November 17th, 2009
I just wanted to fill you in on our eventful afternoon yesterday. My pediatrician told us last year that at six years old, there is finally a test that is performed at the Children’s Hospital that can confirm asthma. Because our six-year-old had what we suspected was “viral induced asthma,” and he never huffed nor wheezed while running or during physical activity, we weren’t so convinced he actually had asthma, per se. So, off we went yesterday afternoon for a test which we were told was a breeze. He just had to blow a few times into a “thing.”
We arrived and everyone was friendly of course. Everyone at these kid’s hospitals are so nice. My son was just so thrilled not to be in school, that sitting in a hospital didn’t phase him in the least. Our name was called and we went into this room with a little chamber that resembled an airplane cockpit. So, my son tried breathing in and out of this machine, but he couldn’t get it. He couldn’t keep his lips closed, and he was laughing, and the nose-plugs they gave him were bothering him, etc…
Because they couldn’t get a reading from the “cockpit,” he had to move to another machine and start the real test. That’s when my blood pressure started to rise.
The concept: bombard one’s airway passages with heavy irritants, and see if lung airway passages close up and if patient stops breathing. Sounds great huh? I was thinking the same thing. They explain that our son will be getting a series of six masks while tightly clamping his nose. As he passes each level, the next mask will contain higher levels of irritants. But the catch: he is not allowed to cough or they have to repeat the previous mask. If you were given progressively more and more shit in your lungs to breath in, how well would you refrain from coughing, I ask? Finally, if you start gasping for breath, they stop the test immediately, give you Ventolin to aid breathing, you fail the test, and they conclude you have obstructed airway passages or asthma.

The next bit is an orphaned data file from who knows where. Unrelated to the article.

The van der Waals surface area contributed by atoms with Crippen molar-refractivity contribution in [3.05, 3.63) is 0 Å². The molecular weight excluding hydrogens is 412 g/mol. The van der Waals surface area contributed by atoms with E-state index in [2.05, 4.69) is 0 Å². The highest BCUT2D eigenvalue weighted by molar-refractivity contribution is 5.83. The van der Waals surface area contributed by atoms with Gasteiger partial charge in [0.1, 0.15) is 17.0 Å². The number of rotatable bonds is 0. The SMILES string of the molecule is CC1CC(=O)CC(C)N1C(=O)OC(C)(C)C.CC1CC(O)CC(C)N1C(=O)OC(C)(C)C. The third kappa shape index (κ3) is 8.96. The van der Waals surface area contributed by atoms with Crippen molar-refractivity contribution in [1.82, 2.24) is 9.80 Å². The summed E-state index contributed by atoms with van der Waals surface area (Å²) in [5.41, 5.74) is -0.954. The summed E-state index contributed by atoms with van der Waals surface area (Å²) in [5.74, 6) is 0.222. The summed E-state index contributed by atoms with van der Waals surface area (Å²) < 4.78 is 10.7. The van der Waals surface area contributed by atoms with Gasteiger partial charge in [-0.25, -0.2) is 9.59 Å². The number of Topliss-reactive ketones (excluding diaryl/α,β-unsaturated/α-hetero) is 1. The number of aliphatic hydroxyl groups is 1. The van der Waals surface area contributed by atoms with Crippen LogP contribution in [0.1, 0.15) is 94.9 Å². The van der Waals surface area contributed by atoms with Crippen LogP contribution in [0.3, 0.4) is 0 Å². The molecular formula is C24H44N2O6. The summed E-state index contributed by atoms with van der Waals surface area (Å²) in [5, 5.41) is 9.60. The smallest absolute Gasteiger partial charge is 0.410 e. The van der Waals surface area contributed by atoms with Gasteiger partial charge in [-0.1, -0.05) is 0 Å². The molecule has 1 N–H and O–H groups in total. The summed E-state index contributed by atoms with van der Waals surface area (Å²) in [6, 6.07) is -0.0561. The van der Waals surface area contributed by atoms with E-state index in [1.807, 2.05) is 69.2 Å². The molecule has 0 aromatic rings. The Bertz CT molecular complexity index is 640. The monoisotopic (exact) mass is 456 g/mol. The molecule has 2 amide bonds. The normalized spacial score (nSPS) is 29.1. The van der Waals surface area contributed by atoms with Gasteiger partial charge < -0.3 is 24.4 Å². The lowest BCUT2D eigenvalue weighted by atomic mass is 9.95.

Ok. So the test begins. It starts out okay. No problems here. But with each mask, more stress. He wants to cough. Every time he says he has to cough, the nurse is ordering him, “Don’t cough or we’ll have to repeat the last mask!” So, after mask 3, he starts crying, he is dizzy, he wants to throw up and he wants to quit. I kept looking at my husband, “Talk to him. He can’t quit, we have to keep going.” Thank goodness my hubby was there. I can always count on him in situations like this. For himself, he’s weak at the knees. For me and my kids, he’s a rock. So, we started with the distraction. I read him stories. My husband told him of the time his pinky tip fell off, and grandma and grandpa had to pack in on ice in a baggy and rush it to the hospital and have the doctor sew it back on! You name it, we blabbed to him to keep his eye on the ball.
But, in the end, my little guy was like the EverReady battery. After 90 minutes, 6 masks and high tension, he passed. HE IS NOT ASTHMATIC!
When we got home, I needed a vodka. And I don’t drink vodka.
So, the point of my story is, if he was diagnosed with asthma, I had this afternoon all booked off for double vaccinations for the boys. Now that he’s not, I’m back on the fence. Ah, the fence. Crap!
Until next time, my friends,